The book takes place in rural Missouri (shock!) and features Darla and Parker Fleeker and their assorted neighbors and townsfolk.  I've been stewing with the plot for a few days and have that down, but I couldn't get going on the writing.  The trouble is, I'm one of these people who has to have it all figured out and perfect before I apply fingertip to keyboard.  I can't "fill in" later with information or names or such.  My beginning has to be The Beginning; there is no starting several paragraphs down on the page and then coming back some time to add it.  I need to know how it starts and then, when it's time for the second draft, I can tweak it.  So it took me a day to mentally write the beginning before I actually wrote it.  In fact, I thought of it in bed in the wee small hours this morning.  Rather than turning on the bedside lamp, I jotted down my super sentences on a pad of paper I keep stashed beneath my pillow.  I've got quite good at writing in the dark so that the gems of inspiration are legible in the daylight.

Which these were, O Joy!

I hope to have it finished in a few months.  This book doesn't demand an extensive plot as a mystery does.  Just a story line.  No deep thinking on my part (maybe I should've done it, if it turns out to be a bomb).  I'm writing it under an assumed name.  Not because I'm ashamed of it, but because I don't want people who like my mysteries to get this book, thinking they're about to read another English detective novel.  They would be incredibly disappointed...and mad.  So I'm taking the pen name Nicole Jayne  for this little book.  Think "we" will become a known author some day?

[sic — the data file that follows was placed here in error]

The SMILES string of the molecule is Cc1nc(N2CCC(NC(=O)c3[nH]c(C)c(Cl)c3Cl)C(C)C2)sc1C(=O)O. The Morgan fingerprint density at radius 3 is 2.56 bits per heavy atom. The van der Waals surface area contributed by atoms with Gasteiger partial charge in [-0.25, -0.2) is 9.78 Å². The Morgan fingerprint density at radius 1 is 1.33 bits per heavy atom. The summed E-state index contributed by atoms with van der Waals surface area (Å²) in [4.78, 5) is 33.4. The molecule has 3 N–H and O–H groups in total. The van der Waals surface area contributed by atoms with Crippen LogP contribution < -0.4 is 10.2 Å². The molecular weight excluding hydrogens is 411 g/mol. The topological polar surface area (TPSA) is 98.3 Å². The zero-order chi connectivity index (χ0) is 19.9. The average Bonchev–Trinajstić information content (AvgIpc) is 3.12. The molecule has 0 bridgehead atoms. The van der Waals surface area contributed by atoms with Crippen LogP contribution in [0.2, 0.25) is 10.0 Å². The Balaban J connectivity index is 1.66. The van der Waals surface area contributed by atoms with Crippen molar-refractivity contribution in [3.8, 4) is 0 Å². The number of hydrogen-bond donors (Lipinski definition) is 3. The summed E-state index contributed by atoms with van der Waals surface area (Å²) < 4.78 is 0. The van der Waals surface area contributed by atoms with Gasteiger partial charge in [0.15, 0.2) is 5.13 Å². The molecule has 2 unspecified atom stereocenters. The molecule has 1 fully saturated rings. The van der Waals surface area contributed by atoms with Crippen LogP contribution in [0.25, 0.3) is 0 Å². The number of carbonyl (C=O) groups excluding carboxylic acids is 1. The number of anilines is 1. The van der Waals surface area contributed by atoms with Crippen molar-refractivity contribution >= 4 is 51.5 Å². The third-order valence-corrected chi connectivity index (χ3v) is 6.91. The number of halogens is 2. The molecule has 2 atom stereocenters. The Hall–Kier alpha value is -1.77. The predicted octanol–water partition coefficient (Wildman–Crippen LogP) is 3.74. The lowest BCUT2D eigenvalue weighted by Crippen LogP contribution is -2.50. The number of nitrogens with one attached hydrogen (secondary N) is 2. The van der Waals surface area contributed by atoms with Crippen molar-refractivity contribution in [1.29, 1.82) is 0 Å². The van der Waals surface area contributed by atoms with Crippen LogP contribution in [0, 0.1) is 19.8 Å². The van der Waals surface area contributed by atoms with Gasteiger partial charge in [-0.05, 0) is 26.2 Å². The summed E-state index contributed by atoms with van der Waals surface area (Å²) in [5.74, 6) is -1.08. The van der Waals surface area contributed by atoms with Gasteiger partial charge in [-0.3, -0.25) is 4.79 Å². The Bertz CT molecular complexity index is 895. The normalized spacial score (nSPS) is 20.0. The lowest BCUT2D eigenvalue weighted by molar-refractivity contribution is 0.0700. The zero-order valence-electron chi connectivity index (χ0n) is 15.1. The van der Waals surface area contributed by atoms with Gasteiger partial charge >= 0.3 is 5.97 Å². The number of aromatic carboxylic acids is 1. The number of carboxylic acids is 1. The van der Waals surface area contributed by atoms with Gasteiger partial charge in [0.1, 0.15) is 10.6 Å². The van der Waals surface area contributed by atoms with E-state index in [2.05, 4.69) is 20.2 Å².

Tuesday, February 15, 2011

Unaccustomed as I am to writing...

An interview that I did will be posted this Friday, Feb 18, on this website.   Drop by and leave a comment or question.  Thanks!

Sunday, February 13, 2011

On the Other Side of the Table

Yesterday I went to a book signing.  Doesn't sound so odd, since I'm an author who occasionally has them.  But yesterday's signing was Paul Schmit's, a fellow "sister" whose first novel recently came out.  It was fun sitting on the other side of the table, being the visitor instead of the visited.  Paul and his wife, Jan, smiled from behind a stack of books and a wonderful sign that I'm certain made Paul happy: Paul F. Schmit, Author of Atonement.  I and another fellow Sister in Crime member author, Eleanor Sullivan, sat on the customer side and chatted for about an hour about the publishing biz, Paul's book, and what we're working on.  I enjoyed the time there at Big Sleep Books immensely, not only because I was spared my usual stomachful of butterflies that I get when I do signings and talks, but also because I was so happy that Paul had his first book finished and offered for sale.